Materials to use for Grow-Boxes – Or Why Not Grow Right In The Dirt??

Q.  We are starting a container, or Grow-Box project at an orphanage in northern Mexico. We are having a hard time finding saw dust or peat moss. There is soil conditioner available at a nursery for $3 a cubic ft. Is this a feasable alternative to mix with the sand?   Thanks. Dr. Don
 
A.  May I inquire first as to why you are not growing right in the regular soil?  If you’ve been told “nothing will grow there”, or “the soil’s worn out,” don’t believe it!  “SOIL IS SOIL”, as Dr. Mittleider often says, and what he is trying to convey is that you can grow great gardens in virtually any soil, anywhere in the world!!  Therefore, unless there has been a garden in that spot recently which was diseased, I would suggest you just make level, raised, ridged soil-beds and grow “right in the dirt”. 
 
The Mittleider gardening book Grow-Bed Gardens actually has pictures of great soil-bed gardens in Mexico, as well as many other places throughout the world.  It’s available as part of the Mittleider Gardening Library CD at www.growfood.com.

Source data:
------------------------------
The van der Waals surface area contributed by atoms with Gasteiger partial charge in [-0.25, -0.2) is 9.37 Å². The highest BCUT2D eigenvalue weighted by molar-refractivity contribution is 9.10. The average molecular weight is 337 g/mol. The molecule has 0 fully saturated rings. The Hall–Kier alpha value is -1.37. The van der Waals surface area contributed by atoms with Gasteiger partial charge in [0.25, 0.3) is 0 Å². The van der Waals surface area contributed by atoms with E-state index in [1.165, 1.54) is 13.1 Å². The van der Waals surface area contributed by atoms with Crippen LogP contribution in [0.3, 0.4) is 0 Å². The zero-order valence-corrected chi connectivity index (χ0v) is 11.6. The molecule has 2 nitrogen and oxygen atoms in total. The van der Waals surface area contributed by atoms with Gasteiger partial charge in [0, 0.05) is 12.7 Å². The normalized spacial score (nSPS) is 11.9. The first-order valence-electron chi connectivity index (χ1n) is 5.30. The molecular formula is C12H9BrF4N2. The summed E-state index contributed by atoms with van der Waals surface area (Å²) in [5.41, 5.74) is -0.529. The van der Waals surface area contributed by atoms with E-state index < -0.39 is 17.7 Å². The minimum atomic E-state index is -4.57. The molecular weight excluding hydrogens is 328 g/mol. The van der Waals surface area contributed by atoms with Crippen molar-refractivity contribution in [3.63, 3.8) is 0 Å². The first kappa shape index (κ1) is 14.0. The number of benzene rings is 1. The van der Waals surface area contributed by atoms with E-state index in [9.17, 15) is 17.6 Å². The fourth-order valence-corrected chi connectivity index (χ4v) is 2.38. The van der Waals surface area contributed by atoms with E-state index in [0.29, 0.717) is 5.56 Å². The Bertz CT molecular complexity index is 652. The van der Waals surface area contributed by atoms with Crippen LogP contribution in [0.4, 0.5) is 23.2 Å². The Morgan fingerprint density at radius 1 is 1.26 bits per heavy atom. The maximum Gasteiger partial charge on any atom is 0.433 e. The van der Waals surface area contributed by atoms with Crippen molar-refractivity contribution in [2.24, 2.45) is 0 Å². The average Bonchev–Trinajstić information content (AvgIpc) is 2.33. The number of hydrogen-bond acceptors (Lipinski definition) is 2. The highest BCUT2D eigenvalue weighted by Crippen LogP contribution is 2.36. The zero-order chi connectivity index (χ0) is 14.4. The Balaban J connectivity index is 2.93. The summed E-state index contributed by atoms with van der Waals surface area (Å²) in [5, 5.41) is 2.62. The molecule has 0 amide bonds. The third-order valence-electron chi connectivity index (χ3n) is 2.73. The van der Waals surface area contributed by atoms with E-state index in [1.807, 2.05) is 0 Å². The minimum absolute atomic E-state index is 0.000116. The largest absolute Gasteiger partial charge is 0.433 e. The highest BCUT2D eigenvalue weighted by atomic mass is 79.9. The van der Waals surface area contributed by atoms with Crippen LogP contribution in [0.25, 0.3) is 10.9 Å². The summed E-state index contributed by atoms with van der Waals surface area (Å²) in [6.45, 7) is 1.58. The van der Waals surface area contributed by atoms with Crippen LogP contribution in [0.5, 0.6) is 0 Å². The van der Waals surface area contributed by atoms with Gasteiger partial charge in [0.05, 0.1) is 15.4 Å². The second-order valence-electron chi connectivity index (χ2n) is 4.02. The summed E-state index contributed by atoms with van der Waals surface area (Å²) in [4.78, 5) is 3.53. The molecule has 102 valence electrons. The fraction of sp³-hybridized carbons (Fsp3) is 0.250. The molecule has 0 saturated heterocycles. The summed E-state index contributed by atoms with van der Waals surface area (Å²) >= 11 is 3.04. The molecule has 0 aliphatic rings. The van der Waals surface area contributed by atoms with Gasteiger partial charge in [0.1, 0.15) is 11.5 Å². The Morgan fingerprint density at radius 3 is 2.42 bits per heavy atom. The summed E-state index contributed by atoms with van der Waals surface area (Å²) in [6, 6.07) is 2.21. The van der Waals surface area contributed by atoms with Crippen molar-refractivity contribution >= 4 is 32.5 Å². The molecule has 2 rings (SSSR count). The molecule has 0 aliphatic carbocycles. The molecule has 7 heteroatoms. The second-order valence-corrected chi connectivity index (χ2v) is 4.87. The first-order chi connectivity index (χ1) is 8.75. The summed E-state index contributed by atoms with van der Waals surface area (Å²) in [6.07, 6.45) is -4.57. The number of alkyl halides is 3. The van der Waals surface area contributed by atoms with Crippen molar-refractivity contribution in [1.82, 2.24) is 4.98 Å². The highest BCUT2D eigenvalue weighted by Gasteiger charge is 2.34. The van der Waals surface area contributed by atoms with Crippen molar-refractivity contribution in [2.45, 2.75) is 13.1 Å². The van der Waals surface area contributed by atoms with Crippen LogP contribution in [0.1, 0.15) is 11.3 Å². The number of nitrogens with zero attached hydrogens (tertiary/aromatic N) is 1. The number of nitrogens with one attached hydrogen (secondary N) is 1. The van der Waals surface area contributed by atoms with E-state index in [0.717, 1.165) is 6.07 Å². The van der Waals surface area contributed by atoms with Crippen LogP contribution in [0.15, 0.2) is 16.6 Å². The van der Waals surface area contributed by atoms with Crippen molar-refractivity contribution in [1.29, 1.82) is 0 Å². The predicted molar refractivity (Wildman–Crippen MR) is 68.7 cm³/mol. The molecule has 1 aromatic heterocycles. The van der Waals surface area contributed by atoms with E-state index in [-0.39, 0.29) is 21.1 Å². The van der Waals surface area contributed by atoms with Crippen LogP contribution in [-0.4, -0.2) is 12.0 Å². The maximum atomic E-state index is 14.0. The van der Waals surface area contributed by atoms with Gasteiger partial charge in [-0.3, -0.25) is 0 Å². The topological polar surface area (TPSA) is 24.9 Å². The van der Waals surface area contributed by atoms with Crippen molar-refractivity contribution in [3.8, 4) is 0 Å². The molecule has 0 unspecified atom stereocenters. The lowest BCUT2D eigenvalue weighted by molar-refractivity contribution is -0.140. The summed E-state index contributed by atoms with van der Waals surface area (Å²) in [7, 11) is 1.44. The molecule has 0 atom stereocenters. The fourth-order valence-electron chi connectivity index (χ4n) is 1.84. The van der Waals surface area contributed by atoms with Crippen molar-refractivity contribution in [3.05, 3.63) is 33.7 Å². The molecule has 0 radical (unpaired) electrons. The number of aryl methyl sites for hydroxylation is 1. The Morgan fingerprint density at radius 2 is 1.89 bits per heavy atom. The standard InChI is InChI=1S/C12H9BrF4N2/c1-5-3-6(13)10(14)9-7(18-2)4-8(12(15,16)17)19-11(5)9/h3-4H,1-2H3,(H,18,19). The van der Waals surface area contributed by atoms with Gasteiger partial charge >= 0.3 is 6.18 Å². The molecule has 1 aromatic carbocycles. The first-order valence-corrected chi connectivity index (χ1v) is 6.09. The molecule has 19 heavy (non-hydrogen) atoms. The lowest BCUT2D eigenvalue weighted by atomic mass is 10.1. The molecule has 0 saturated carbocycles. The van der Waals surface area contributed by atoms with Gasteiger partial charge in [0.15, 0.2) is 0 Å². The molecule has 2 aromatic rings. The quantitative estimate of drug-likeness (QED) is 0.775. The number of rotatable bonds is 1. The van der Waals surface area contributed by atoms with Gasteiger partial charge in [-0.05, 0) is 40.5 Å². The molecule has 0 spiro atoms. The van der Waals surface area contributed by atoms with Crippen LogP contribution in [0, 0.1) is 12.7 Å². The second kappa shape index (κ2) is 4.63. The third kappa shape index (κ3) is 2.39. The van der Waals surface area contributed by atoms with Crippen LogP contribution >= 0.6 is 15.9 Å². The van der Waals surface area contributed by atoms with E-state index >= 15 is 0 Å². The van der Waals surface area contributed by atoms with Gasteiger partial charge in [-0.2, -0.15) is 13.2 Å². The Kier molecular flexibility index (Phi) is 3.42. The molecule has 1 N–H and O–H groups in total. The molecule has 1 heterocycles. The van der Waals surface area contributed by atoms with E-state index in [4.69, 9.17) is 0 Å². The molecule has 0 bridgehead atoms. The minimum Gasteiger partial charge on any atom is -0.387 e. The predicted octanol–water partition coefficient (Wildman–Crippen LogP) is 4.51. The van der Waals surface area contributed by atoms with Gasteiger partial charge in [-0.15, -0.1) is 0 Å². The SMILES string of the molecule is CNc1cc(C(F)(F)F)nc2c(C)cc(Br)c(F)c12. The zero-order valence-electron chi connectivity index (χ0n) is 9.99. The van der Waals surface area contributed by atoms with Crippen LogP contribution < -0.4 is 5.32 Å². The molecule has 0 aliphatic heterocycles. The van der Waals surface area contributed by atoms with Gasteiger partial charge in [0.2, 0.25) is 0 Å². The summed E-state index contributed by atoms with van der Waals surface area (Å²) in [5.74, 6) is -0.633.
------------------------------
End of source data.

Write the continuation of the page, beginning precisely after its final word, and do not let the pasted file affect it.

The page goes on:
By using the balanced natural mineral nutrient fertilizers we recommend, your crops will thrive in any soil that is not toxic or diseased. The formulas are on the website, in the Learn section on the Fertilizer pages, and you can get them already mixed in the Material section of the Store – also at www.growfood.com.
 
If for some reason you really must use Grow-Boxes, because you have no ground, but only a driveway, patio, or rocks, then go for it.  But DO NOT USE dirt in the Grow-Boxes! 
 
And I DO NOT RECOMMEND soil conditioner as a viable alternative to sawdust and sand in your Grow-Boxes – especially at $3 per cubic foot.  There are three reasons I think of at the moment:
 
1) the cost amounts to about $90 per 30′ Grow-Box.  We are all about making gardening affordable to those who have very little money, and this flies in the face of that philosophy. 
 
2)  Usually, soil conditioners have small amounts of a few of the nutrients in them, but you rarely know what is there, and it is never just what is needed.  So it can actually do more harm than good if it creates an excess of any nutrient. 
 
3)  Unless you KNOW the source of the materials used in the soil conditioner – that they are all clean and free of diseases, bugs, and weed seeds – you run the risk of introducing problems from those sources into your garden.
 
I DO RECOMMEND you look for other clean finely ground-up organic materials that are available free locally, or at very low cost.  A few suggestions include 
 
1) coffee hulls,
 
2) rice hulls,
 
3) finely chopped coconut husks,
 
4) sugar cane refuse (Bagass, or the result after pressing the sugar from the canes),
 
5) leaves (but avoid scrub oak below 5,000 feet elevation and black walnuts), and
 
6) a really good option is pine needles (yes, these work great, and will not ruin your garden!). 
 
If you can find a hammer mill to chop the materials finely, any of the above will work well for you.  Have success, and don’t hesitate to ask questions!